A detail of the overhang on the City Hall building.

A detail of the overhang on the City Hall building.

Paducah’s City Hall merges modern materials with traditional ones, just as the design combines historical elements in a new, modern fashion. Stone covers concrete, and the original lighting plan made the building look like it was floating. Light penetrates the building, eliminating dark hallways and corners, and on the interior, Stone designed a sunken central atrium with a fountain.

The facade of Paducah's City Hall.

The facade of Paducah’s City Hall.

But a bold vision of the future is not always the most palatable – and the notion that buildings of the recent past are now considered historic horrifies many people. And just because a building is designed by a world-famous architect doesn’t mean basic maintenance isn’t required or that certain aspects of the construction method, materials, or design may need to be tweaked as a building ages (hello Fallingwater and an untested use of concrete…and a roof with many leaks). Paducah’s grand scheme of the 1960s now appears close to collapse, as the city cites that building is  “showing significant signs of its age and limited functionality.”

A letter to the editor about the Paducah City Hall, in the Paducah Sun.

A letter to the editor about the Paducah City Hall, in the Paducah Sun.

The community has responded, and I am sure there are many voices calling for the destruction of a building some privately thought was ugly all along. Growth, Inc. appears to be leading the charge for the preservation of City Hall. I am all too familiar with the plight of resources of the recent past (Peoples Bank in Lexington is a timely example)- and of neglect of buildings by local governments. Typically, however, the situation has not been this ironic – a landmark building, constructed as a platform for a city’s rebirth and journey into the exciting new world of the Atomic Age…now bandied about as a candidate for demolition?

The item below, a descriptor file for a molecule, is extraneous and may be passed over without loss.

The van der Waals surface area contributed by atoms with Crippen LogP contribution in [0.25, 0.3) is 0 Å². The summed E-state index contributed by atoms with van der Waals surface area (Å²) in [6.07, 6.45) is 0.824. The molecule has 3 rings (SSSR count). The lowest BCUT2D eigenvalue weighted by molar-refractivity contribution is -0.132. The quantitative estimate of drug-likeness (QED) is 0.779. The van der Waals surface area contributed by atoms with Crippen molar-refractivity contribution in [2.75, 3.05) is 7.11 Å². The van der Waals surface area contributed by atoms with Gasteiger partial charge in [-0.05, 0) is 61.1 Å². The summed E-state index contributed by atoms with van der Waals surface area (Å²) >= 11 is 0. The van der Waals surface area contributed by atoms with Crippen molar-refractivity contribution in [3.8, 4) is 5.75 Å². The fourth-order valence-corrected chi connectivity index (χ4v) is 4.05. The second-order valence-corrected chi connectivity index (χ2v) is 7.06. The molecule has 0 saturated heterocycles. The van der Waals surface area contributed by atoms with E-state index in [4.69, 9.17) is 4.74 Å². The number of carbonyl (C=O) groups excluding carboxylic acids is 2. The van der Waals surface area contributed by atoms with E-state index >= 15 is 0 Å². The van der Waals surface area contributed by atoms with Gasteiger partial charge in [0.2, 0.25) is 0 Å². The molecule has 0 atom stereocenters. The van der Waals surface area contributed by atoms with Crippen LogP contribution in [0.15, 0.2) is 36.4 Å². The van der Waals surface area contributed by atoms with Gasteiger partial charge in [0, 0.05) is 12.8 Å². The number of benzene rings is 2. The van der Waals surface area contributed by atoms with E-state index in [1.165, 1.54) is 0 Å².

A historic postcard image of Paducah's City Hall.

A historic postcard image of Paducah’s City Hall.

 

 I do hope that Paducah does not betray the courage and zeal displayed in the 1960s by the construction of City Hall with the carnage of needless demolition. If the building doesn’t work for the city anymore – what role can it play? Should the hope held by past city leaders who pushed for a brighter future in the post WWII period be conjoined to a landfill just like the materials of a torn-down building? The same imagination and creativity, and willingness to think beyond the banal demonstrated by Paduach of the 1960s should be expended by Paduach in 2015 in the pursuit of fixing Stone’s iconic design and finding it a new purpose.
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5 Thoughts on “Edward Durell Stone and Paducah’s Vision for the Future: What Now?

  1. John N. Lewter on June 10, 2015 at 3:14 pm said:

    It’s a wonderful building, serene and calm, and the mature trees anchor it on the site. It’s not an off-the-shelf municipal building.

  2. Retta Folsom on June 12, 2015 at 7:38 am said:

    Please save this building! So many reasons to save as listed in the narrative. Zero reasons to demolish it.

  3. John Wiggins on July 9, 2015 at 2:46 pm said:

    I grew up in Paducah, and am an architecture buff. This building is one of the few within the city that can boast such an architectural pedigree. It would be a shame if a few civic leaders (with limited aesthetic appreciation) condemned this wonderful structure in the name of obsolescence.